On Thursday, March 18th the WZZM 13-TV, Grand Rapids, Michigan, Sports crew came to visit the M.K.A. dojo. The reason for the visit was for their "Real Life Real People Sports" feature. They were interested on how a disabled person could teach karate from a wheelchair. The host was Henry Wofford, WZZM 13,Sports Director and his cameraman Jim Sutten. I taught my class like I normally do with Jim taking video shots from different angles, while Henry was taking notes in the background. After a bit, they took me to the side for a one on one interview with Henry Wofford, while Rick Becker Sensei took over class. Afterwards, we ended class and had our pictures taken with Henry Wofford and Jim Sutten. This was a Great time held by all, I would like to express my personal Thanks to WZZM 13- TV management & staff, Sports Director Henry Wofford, Camera person Jim Sutten, all my students past and present, and Len Barringer for such a GREAT JOB! This piece was aired on Thursday March 25 on WZZM 13 6p.m. news report. WZZM 13 TV covers the major part of western Michigan for their coverage area. Here are some Photos that Len Barringer took during the our time with Henry and Jim:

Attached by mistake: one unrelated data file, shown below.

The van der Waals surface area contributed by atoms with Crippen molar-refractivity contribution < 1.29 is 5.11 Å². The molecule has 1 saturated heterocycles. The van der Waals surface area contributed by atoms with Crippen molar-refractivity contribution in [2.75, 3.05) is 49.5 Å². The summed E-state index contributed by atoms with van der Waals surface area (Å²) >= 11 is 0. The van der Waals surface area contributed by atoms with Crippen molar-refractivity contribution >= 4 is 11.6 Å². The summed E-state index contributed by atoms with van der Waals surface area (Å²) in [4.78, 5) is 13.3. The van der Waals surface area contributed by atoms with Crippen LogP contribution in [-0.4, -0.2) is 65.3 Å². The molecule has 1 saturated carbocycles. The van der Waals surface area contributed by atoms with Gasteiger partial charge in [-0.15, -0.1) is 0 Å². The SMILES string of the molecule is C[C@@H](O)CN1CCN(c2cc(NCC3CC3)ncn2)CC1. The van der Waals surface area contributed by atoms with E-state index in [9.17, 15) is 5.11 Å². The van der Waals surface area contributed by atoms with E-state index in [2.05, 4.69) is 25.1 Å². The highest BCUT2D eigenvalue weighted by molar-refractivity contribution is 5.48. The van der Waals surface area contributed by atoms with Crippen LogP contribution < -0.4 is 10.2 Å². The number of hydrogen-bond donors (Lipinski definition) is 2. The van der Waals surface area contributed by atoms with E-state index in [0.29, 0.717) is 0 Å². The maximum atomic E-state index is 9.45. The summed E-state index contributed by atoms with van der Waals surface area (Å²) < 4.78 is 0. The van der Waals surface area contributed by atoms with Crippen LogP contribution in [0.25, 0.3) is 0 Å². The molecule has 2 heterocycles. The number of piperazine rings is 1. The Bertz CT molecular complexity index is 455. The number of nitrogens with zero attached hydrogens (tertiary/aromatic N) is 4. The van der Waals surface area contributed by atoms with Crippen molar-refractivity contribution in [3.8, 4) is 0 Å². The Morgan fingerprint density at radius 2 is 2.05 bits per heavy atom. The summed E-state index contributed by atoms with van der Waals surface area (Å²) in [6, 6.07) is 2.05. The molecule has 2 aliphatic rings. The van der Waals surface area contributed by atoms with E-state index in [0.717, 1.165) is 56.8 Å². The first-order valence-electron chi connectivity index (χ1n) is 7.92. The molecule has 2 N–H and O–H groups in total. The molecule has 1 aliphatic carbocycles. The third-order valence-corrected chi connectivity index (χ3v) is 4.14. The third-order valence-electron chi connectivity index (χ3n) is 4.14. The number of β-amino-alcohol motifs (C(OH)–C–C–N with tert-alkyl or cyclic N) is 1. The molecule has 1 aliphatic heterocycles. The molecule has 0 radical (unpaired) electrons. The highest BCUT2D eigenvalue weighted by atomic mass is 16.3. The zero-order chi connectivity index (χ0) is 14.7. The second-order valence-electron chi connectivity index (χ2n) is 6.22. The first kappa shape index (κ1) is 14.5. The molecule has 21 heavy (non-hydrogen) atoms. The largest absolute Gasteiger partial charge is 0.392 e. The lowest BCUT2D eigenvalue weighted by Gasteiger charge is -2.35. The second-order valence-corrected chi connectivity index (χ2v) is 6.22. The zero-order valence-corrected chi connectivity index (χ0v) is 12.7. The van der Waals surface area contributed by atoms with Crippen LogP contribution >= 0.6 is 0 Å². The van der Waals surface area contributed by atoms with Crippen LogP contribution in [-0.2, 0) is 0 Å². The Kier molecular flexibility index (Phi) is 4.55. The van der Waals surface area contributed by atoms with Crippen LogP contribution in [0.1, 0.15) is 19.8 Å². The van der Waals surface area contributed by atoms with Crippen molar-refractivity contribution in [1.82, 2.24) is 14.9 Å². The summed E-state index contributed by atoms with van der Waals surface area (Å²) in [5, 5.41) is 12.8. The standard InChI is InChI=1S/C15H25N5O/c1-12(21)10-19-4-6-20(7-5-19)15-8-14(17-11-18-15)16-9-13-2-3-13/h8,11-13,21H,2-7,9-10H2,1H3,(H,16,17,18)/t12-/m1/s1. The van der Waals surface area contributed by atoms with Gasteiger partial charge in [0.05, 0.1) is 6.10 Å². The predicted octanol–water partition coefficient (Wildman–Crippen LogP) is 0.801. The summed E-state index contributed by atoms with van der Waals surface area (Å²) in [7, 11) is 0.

The night of October 14th was really special! Mr. Monte Begthol (International Master Tae Kwon Do Instructor,and the Founder/Head instructor for "West Michigan Tae Kwon Do Association")& Mr. Carl Stolberg International Master Tae Kwon Do Instructor and the Head Instructor for "Tae Kwon Do Center) was at the M.K.A. dojo when I arrived. I was very surprized and happy to see them! We talked for a while & they watched up to about 8:00p.m. Then both of them asked myself & my students to come up to them. They then presented me with a very beautiful "Martial Arts Spirit Award" This plaque a darken wood with Gold engraving. It states "MARTIAL ARTS SPIRIT AWARD ...Awarded To....FRANK THOMAS...For his outstanding Achievement And His Dedicated Service. In Teaching Honor,Respect, Self Confidence,And Discipline To His Students And to The Community" it was engraved with their titles "Grand Master C. Stolberg" Grand Master M. Beghtol" I accepted this award with tears of humility in my eyes & with much pride to know such great men in the Field of Martial Arts but more importantly in my life. Who would ever think that such great men of a different system would go out of their way to give me recognition for what I believe in very strongly. Thank - You, once again, ~Deep Bow~ See Pictures below: This picture was taken at a Birthday Party to honor Master Monte Beghtol.

        Carl Stolberg & Monte Beghtol

        ®"Spirit to Teach"

        Spirit to teach Tuesday, September 23, 2003 By Mike Mattson